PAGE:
For a long moment, I stared at the face in the picture, almost as though I didn’t know who he was. I’d found a pack of photos — old-fashioned prints from a drug store — that an old girlfriend had taken of me about 15 years ago.
Oddly, I can’t even remember the woman’s name, but I felt a sudden rush of empathy for my old self — as the face brought back to me where I was in life at that time and what I still had to go through.
I was terribly unhappy at the time. I knew something had gone horribly wrong in my life — going all the way back to childhood — but I had no idea what it was. I was emotionally drifting and desperate for answers.
I had gone through a “friendly divorce” about three years prior to this, but I didn’t know where I needed to go in life. All of the things which had once mattered to me had turned to sand. I was drifting and looking for a way to find meaning again.
I don’t recognize this person. I don’t recognize his goals. I don’t recognize his values. It’s not that I was a horrible person or anything like that, but I simply hadn’t gone deep enough to understand — or even seek — much of what I know to be important today.
In a way, I look back at this face and think I was still a child, at least by the standards of my current emotional and psychological development.
Who in the world was this guy?
I was a political consultant. I made a lot of money. I dated attractive and interesting women, but nobody held my attention for long. I no longer knew what I was looking for. In retrospect, I’d say I was confused, although I’m sure I would have told you I had it all together.
This particular girlfriend — it bugs me that I don’t recall her name — was a model, although she was certainly nobody you would have heard of. Most of what she had done was local print advertising. As she approached 30, she knew her shelf life for modeling would be over soon, so she was trying to move into managing models.
She was convinced she could give me a career in modeling. She took some pictures just to show me. I wasn’t convinced, but she had a professional shoot another batch of pictures later. (I don’t know what happened to those.) She unexpectedly got some life-threatening illness soon thereafter and I lost touch with her before long.
But who is this guy? What was I thinking? What was I feeling?
I’d say I was lonely, but not really from lack of someone to spend time with. I was lonely because I didn’t know myself well enough yet to share it with someone else in the ways I can now. I had never even heard of narcissistic personality disorder, so I didn’t yet have a name for the nightmare which had been my childhood with my abusive father. I had so much yet to learn — especially about how close I came to becoming like him.
I’ve been thinking a lot lately about the questions we ask ourselves and why those questions make a difference in who we become. (More about that later.) I’m not sure I was consciously asking myself the right questions yet.
This was around the period when I started realizing I had to get out of politics. I hadn’t yet come to the conclusion that the entire political system was immoral, but I had at least come to the conclusion that it wasn’t salvageable. I came to the pragmatic conclusion first and the philosophical conviction would later follow. (Here’s an interview in which I discussed that.)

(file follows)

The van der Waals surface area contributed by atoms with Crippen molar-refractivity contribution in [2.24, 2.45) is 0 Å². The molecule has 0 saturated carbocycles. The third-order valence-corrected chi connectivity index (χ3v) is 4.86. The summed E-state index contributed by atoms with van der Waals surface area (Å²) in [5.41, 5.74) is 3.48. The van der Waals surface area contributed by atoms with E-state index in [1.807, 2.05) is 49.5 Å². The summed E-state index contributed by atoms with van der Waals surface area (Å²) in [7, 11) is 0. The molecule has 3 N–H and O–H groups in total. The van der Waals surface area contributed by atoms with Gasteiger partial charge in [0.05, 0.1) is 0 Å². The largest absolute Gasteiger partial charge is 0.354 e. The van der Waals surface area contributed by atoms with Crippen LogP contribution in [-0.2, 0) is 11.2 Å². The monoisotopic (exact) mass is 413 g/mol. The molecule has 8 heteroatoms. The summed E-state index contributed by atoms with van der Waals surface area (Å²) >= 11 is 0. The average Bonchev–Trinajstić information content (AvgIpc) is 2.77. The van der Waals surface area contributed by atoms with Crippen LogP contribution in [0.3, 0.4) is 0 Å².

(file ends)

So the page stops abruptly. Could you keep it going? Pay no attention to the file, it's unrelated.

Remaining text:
If I could go back and talk to myself on the day these photos were taken, I wouldn’t be able to bring myself to explain the immense turmoil that was to come in my life as I tried to break out of the unethical political work and find emotional values that worked in the here and now. I don’t think I could have dealt with knowing of the pain that would come from finding love and then losing it two different times. I don’t think I could have dealt with knowing just how low my life had to get before I could start rebuilding it again.
If you had met me on this day, you would have thought I had it all together. I was affluent and confident. I had a beautiful woman who adored me. I had the things that the world tends to find important.
But I hadn’t found the depth — psychologically, emotionally and spiritually — that I’ve found in the years since then. I was grasping for a place to stand. And I had no idea how hard it was going to be.
I’m not yet where I want to be today. I’m not as financially successful as I was then. I don’t have the love I long for. I don’t have the family I so desperately need. I don’t yet have the creative achievements I want.
But I’ve already come through a horrible period of growth. I survived the process of understanding where I came from and what had been done to me. I survived giving up my lucrative career and I survived going through a period of poverty I’d never known. I’ve even survived the painful loneliness of wanting love I can’t have.
I’m closer now than I’ve ever been to what I need to be. I’m closer to being the sort of man who will be a good husband and a good father. I’m closer than ever to being able to do the creative work I always knew I wanted to do.
I don’t know exactly who this guy in the pictures really is. I don’t know him anymore. I feel empathy for where he was — and I am grateful to have survived all that he had to go through to get me where I needed to be.
Now I just need to get back down to the weight I was then. I’m working on that part.